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Fuel Cell Project Comes to SUNY-ESF



SYRACUSE, N.Y. — The SUNY College of Environmental Science and Forestry (ESF) has received funds to install a molten carbonate fuel cell that will be used to produce energy to help power the college’s campus and to research methods for commercializing clean energy.

The New York Power Authority is providing more than $2.5 million in "front-end funding" to get the project started. In addition, the New York State Energy Research and Development Authority today announced a $1 million grant to the college for the fuel cell project. Authority President William M. Flynn made the award to ESF President Cornelius B. Murphy, Jr. during the 2002 NYSERDA Combined Heat and Power Conference in New York City.

The 250-kilowatt fuel cell will be the only one of its type in New York state, and one of only about five across the country. "This is a quasi-commercial prototype,"Murphy said. “The molten carbonate cell operates at higher temperatures than traditional fuel cells. We’ll be studying the reliability and feasibility of commercial use.

Murphy said the installation is the first stage of a larger project that will eventually match the fuel cell with a gasifier fueled by wood. The wood, a type of willow known as salix, has been the focus of more than 15 years of research by ESF scientists exploring ways to commercialize woody crops in the United States.

"It will be an innovative process. It will combine two high-tech methods to make wood into clean energy. There’s little waste and little environmental impact, and, of course, it’s a renewable resource," Murphy said.

When the fuel cell is installed on campus, it will occupy a space roughly 8-feet-by-15-feet outside the college’s Physical Plant building on the west end of campus. Initially, it will be powered by natural gas. Once it is matched with the gasifier, it will be fed with willow grown under the auspices of ESF’s Salix Consortium. The wood, called "biomass" by scientists because it is a natural, biological, product, will be converted to a clean, synthetic, carbon dioxide-neutral gas that does not contribute to "greenhouse" gas effects.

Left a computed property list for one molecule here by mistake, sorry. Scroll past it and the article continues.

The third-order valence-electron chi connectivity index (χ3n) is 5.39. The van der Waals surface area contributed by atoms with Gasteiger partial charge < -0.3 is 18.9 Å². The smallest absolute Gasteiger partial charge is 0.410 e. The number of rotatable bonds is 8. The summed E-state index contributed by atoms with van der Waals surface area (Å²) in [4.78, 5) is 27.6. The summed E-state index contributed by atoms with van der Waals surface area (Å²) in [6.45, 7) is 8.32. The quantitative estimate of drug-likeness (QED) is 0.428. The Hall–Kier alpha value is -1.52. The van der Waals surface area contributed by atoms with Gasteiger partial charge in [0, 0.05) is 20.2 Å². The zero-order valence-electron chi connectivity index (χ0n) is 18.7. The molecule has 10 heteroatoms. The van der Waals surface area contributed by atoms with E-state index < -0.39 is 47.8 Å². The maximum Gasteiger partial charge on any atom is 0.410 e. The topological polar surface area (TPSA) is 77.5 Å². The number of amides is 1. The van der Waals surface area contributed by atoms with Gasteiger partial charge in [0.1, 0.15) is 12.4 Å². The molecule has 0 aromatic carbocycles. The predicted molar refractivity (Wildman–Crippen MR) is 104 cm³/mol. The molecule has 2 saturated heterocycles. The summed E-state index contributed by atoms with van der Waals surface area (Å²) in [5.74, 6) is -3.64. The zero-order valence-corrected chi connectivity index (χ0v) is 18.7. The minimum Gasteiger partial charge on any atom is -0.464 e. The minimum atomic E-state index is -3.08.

"This award and our partnership with the New York Power Authority and NYSERDA play a key role in our vision for the kind of top-caliber scientific research being done by SUNY-ESF’s chemists, structural biologists and forest products experts in the science of sustainable and renewable energy," Murphy said.

The funding announced today supports ESF’s designation as the SUNY Sustainable and Renewable Energy Center. SUNY Chancellor Robert L. King made the designation earlier this year, marking the college as the university-wide clearinghouse for new developments in biofuels and other new energy-producing techniques.

ESF has long been a leader in fuel cell research, much of it performed by Dr. Israel Cabasso, who is recognized internationally as an expert on the field of polymer science. He is director of the college’s Polymer Research Institute and was among a group of inventors and entrepreneurs honored recently by the Research Foundation of the State University of New York.

ESF has worked closely with U.S. Sen. Charles Schumer, and U. S. Reps. Sherwood Boehlert and James T. Walsh to develop a bioenergy and bioproducts technology center at ESF. Working in concert with the U.S. Departments of Energy and Agriculture, ESF has conducted more than $12 million in research to develop the production of woody biomass from salix and is involved in co-firing and gasification demonstration tests. Recently, salix was named a commodity crop in the 2002 Farm Bill, allowing farmers who grow it to qualify for cash payments.

"This is the time to take this important step aimed at eventually freeing New York from dependence on foreign oil while using our plentiful, renewable and environmentally friendly lignocellulosic feedstocks," Murphy said.

For more information:

SUNY-ESF Office of News and Publications
Claire B. Dunn, assistant director